RV wiring basics - Page 3 - Fiberglass RV


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Old 04-15-2013, 11:28 PM   #29
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Originally Posted by Spanke View Post
Lucas car electronics. AAAHHHHHHHHHHHHH!!!! Been there done that!

Spanke
LOL brings back memories. Had a sports car with lucas wiring.... 22 wires under the seat just for the seat belt buzzer.
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Old 04-16-2013, 04:23 AM   #30
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If I didn't know better, I would say you owned a car with Lucas electronics.
LOL! I wonder if Lucas designed the wiring for Fiat. I used to be a big fan of Fiat 124 spiders, had 10 of them. I liked them because I could pick them up cheap. The reason they were cheap is because no one could figure out the wiring. I practically learned to "read" Italian figuring out those damn wiring diagrams.
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Old 04-16-2013, 09:10 AM   #31
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LOL! I wonder if Lucas designed the wiring for Fiat. )
Pretty sure they were Lucas!

I know the Triumph was for sure. Turn right the horn would honk and turn left a little bit of smoke would come out of the steering column. The car also needed to be gentle rocked from side to side sometimes before it would start - due to a wiring issue with the alternator. Also had to disconnect the seat belt buzzer - if it was plugged in you could smell something burning. That was a brand new car - dealer was at a loss to fix it all.

Took it to a local electrical shop and they sorted it out - as it turned out the only party in town who was able to sort it all out later went to jail as he was the person found responsible for having built all the Air India bombs Was shocked as he had spent a lot of time on various occasions working on my car - he even worked on it on week-end evenings for me at his home as I needed the car to get to school and he charged me very little to fix it as I was a poor student at the time and working to try and make car payments on what was a brand new car I had purchased due to the long drive I need to take to school. I thought a needed a new car for reliable transportation. I would never have guessed he could do anything like that. About a 2 years after he had sorted it all out I got a re call letter from Triumph advising me that I needed to take my car to a dealer as due to wiring issues it was a fire hazard. LOL Seriously! LOL Did I mention it also went through 3 transmission in a year (first one went while driving it home for the first time & it took six weeks to get a transmission sent from the UK for it and no loaner car given to me from the dealer while we waited for it to arrive) apparently the bolt holes for holding the transmission where misaligned.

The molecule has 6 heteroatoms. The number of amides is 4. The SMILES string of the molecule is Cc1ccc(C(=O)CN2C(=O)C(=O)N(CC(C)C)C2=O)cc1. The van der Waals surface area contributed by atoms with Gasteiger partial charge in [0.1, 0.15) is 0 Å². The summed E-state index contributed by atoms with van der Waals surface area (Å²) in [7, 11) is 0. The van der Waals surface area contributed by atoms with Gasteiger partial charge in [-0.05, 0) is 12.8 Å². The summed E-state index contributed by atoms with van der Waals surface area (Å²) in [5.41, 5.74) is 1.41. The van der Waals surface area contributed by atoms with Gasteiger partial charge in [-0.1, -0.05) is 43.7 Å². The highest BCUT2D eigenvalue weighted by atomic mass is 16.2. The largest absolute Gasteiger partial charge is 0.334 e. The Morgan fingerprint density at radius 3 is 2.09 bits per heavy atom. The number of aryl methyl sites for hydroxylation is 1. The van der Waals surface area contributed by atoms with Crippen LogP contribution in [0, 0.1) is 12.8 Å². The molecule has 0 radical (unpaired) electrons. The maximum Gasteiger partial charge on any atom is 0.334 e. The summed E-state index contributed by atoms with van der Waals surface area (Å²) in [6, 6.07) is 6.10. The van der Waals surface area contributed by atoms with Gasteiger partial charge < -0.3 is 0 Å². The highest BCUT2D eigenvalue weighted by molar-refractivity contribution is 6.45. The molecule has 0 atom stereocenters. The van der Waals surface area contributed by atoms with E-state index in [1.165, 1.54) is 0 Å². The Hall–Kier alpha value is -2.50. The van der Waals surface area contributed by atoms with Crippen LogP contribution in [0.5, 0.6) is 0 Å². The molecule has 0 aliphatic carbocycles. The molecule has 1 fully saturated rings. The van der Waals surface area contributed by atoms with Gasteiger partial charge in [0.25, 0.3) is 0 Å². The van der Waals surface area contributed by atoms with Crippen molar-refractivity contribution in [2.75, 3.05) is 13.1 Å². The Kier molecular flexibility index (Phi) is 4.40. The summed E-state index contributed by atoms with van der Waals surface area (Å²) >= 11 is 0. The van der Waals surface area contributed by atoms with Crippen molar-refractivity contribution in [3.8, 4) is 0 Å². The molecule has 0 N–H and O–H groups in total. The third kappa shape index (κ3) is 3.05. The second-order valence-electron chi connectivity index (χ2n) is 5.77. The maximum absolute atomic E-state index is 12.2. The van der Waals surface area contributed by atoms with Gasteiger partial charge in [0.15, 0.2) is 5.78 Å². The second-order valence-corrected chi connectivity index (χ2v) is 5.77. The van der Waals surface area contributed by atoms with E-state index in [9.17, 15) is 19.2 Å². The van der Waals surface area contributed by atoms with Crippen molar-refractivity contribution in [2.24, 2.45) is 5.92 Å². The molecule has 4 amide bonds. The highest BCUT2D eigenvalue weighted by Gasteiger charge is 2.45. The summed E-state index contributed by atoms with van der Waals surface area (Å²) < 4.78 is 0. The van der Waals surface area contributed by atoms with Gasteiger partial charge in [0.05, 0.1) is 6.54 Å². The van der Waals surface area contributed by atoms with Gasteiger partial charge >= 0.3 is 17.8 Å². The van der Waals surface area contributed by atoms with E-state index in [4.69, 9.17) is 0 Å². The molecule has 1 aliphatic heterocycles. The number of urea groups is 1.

But I loved driving that little car!
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Old 04-16-2013, 09:27 AM   #32
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Loved my Triumph TR3-but never went anywhere without my toolbox and enough wire to splice where ever I needed to. Went for a week with a taillight that wouldn't turn off.
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Old 08-31-2013, 02:42 AM   #33
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I've always understood that 12v must be stranded wire as the electrons only travel on the outside of the wire and stranded wire offers more surface area for them to travel.
I read that because everything touches everything, stranded wire acts as a single conductor and those silly electrons insist on travelling on the surface of "the whole".
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Old 09-01-2013, 06:28 PM   #34